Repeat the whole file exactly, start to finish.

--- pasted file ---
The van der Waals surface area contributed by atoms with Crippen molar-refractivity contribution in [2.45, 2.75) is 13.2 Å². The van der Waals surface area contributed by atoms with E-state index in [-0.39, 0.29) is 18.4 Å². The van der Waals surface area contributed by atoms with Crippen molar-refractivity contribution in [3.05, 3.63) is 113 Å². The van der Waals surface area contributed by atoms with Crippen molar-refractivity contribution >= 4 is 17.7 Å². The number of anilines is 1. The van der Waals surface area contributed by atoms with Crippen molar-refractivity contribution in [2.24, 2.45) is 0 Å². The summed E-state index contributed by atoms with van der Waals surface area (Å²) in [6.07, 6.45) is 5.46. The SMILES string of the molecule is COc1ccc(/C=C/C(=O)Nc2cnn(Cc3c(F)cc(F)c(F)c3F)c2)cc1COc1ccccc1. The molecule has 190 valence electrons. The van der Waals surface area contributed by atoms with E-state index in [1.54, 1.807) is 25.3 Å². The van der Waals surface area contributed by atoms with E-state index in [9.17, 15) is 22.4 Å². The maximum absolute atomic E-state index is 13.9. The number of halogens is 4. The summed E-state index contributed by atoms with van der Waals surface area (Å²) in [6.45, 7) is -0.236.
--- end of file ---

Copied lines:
The van der Waals surface area contributed by atoms with Crippen molar-refractivity contribution in [2.45, 2.75) is 13.2 Å². The van der Waals surface area contributed by atoms with E-state index in [-0.39, 0.29) is 18.4 Å². The van der Waals surface area contributed by atoms with Crippen molar-refractivity contribution in [3.05, 3.63) is 113 Å². The van der Waals surface area contributed by atoms with Crippen molar-refractivity contribution >= 4 is 17.7 Å². The number of anilines is 1. The van der Waals surface area contributed by atoms with Crippen molar-refractivity contribution in [2.24, 2.45) is 0 Å². The summed E-state index contributed by atoms with van der Waals surface area (Å²) in [6.07, 6.45) is 5.46. The SMILES string of the molecule is COc1ccc(/C=C/C(=O)Nc2cnn(Cc3c(F)cc(F)c(F)c3F)c2)cc1COc1ccccc1. The molecule has 190 valence electrons. The van der Waals surface area contributed by atoms with E-state index in [1.54, 1.807) is 25.3 Å². The van der Waals surface area contributed by atoms with E-state index in [9.17, 15) is 22.4 Å². The maximum absolute atomic E-state index is 13.9. The number of halogens is 4. The summed E-state index contributed by atoms with van der Waals surface area (Å²) in [6.45, 7) is -0.236.